A. Many young men, students, workers, activists and others have been challenging the mainstream gender roles defined for them. They are making a difference in the ways they share the gender division of labour at home, caring for children, being gentle and respectful and supportive. They are learning to build relationships of trust, equality, respect and self reflection. They have demonstrated that they will not tolerate any form of violence against girls and women, support equal access to education, work opportunities, mobility for their duaghters. When such new norms are established and practiced, it paves the way for other men too to reflect and join processes where they can revisit traditional constructions of masculinities and seek another pathway of empowering themselves. Many men have now formed collectives and they should play a role in reaching out those that are opposed to gender equality.
Q. Most of yesterday's campaigners engaged in male bashing. Is that's what equality of women tantamount to? Asked by: Rajeev Varma
A. I do not think so. Focusing on perpetrators of violence against women and girls is not bashing. The messages that I got from many campaigners is that men and boys should learn to engage on principles of equality and respect. That there is no excuse for any form of violence against women and girls within the family, public space and community. Women have a right to their bodily integrity, dignity and autonomy, which cannot be violated under any circumstances. True equality begins with each one of us, and it is time that we commit to change.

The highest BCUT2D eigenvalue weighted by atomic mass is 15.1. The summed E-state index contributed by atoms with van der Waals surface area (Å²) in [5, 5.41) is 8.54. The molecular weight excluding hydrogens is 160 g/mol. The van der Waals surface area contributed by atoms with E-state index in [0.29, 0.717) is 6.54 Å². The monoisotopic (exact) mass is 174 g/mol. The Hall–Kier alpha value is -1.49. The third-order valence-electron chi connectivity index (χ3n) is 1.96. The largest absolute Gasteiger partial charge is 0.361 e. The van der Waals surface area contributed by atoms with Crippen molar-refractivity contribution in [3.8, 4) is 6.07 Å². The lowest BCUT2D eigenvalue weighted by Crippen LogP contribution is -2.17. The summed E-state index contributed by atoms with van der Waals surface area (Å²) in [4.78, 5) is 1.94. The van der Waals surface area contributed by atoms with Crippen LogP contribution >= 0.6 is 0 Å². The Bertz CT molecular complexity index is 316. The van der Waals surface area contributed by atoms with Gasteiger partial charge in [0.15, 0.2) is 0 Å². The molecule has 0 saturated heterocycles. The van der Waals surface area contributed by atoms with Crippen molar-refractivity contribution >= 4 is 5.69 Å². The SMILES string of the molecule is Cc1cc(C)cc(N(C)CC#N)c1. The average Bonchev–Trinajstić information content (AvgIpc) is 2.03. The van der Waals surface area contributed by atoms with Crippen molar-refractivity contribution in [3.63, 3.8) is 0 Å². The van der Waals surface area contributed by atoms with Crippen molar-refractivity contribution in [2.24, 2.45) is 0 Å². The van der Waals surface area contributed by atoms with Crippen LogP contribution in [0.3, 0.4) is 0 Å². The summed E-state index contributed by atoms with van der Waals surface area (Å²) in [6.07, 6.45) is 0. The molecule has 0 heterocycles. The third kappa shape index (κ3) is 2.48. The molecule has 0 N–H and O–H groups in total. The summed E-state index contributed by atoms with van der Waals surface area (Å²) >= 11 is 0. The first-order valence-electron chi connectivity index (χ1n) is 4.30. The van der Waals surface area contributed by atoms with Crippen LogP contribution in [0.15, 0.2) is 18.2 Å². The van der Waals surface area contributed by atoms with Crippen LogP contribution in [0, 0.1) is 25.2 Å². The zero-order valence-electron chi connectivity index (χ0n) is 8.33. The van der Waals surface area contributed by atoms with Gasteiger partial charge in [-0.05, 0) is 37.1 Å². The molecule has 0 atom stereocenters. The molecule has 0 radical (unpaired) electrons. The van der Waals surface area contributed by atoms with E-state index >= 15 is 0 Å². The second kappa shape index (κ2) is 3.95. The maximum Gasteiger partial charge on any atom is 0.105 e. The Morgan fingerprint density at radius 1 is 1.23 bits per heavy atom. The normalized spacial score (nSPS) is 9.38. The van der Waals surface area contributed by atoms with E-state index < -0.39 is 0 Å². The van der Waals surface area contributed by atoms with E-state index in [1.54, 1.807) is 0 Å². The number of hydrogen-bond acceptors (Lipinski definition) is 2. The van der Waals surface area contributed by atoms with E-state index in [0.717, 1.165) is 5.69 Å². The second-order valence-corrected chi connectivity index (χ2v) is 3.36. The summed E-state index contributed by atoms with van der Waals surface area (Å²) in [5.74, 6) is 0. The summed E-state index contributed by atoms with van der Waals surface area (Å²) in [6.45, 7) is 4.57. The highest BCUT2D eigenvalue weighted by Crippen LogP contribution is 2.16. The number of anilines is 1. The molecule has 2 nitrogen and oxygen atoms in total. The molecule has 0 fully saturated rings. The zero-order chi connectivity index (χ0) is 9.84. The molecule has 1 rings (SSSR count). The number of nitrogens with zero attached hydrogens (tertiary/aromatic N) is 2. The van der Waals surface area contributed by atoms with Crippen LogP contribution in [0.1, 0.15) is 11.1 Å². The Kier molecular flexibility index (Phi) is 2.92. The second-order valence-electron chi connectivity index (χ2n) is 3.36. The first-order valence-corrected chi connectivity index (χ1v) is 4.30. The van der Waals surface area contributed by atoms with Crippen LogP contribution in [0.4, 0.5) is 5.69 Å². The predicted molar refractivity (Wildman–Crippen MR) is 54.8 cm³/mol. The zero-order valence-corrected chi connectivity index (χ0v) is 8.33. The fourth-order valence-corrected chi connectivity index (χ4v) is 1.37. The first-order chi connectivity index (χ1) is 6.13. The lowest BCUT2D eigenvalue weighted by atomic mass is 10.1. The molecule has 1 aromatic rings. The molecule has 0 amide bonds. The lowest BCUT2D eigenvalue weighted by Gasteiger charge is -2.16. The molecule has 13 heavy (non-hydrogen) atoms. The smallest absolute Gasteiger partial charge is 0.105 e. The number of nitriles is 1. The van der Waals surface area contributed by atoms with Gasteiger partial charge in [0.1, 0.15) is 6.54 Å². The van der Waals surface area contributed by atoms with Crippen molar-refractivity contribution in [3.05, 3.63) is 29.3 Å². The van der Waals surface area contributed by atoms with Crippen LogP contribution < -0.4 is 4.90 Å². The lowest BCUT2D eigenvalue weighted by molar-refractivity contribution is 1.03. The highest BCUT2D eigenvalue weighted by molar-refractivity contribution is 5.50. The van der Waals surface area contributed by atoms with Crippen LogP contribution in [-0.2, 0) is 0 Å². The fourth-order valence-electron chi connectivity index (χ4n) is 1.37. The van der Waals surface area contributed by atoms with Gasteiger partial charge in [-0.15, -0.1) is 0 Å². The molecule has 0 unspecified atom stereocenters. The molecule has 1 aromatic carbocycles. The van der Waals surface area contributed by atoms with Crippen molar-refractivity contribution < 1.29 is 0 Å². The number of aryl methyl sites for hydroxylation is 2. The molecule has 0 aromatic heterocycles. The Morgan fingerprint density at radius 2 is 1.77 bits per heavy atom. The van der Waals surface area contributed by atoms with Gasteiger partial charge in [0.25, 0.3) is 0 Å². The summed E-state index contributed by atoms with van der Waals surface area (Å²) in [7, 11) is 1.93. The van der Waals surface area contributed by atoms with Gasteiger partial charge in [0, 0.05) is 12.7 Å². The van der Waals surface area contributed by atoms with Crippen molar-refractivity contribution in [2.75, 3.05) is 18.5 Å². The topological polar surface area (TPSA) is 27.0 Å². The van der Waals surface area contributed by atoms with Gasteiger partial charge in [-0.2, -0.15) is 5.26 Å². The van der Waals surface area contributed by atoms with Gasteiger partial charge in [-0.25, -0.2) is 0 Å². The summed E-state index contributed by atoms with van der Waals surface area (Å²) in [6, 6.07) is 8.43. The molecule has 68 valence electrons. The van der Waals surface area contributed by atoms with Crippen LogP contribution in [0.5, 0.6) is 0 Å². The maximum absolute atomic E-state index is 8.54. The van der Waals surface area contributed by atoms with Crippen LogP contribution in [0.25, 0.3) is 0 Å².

Q. What do you think are the challenges faced by the Indian women's movement in the current era? Do you think the movement will accept OBR campaign in its full form? Asked by: Praveena
A. The women's movement struggles will be kept alive through its protest politics, vision of change and large numbers that join in across all movements. Younger women need to lead the way, as they have - through the last two months - and engage deeply with the politics of the older generation of feminists, who continue to struggle for rights and justice for all. The OBR is a moment, a process, that has knitted across the countries several activists and women from dalit, tribal, working class, students, teachers, workers from the unorganised sector and many others in diverse locations to unite and celebrate their power in solidarity.
Q. According to me the only solution could be "Every man should think every woman as his mother/sister accept his spouse" Asked by: Deepak Krishnamurthy
A. One of the most important changes in mindsets that we need to make is that - we need to see women as women in their own right! Seeing them in their gendered roles is not the way that change comes, as it will only advance gender biases and promote protectionist policies. While it is crucial that as sisters, mother, spouses, partners, friends they find equality of spaces, equal access to opportunity, voice in decision making, and property rights, etc. we must ensure that as women they enjoy their freedoms and autonomy. And as men, we believe this shift in power relations will only enrich all our lives. We need to shift patriarchal mindsets and structures.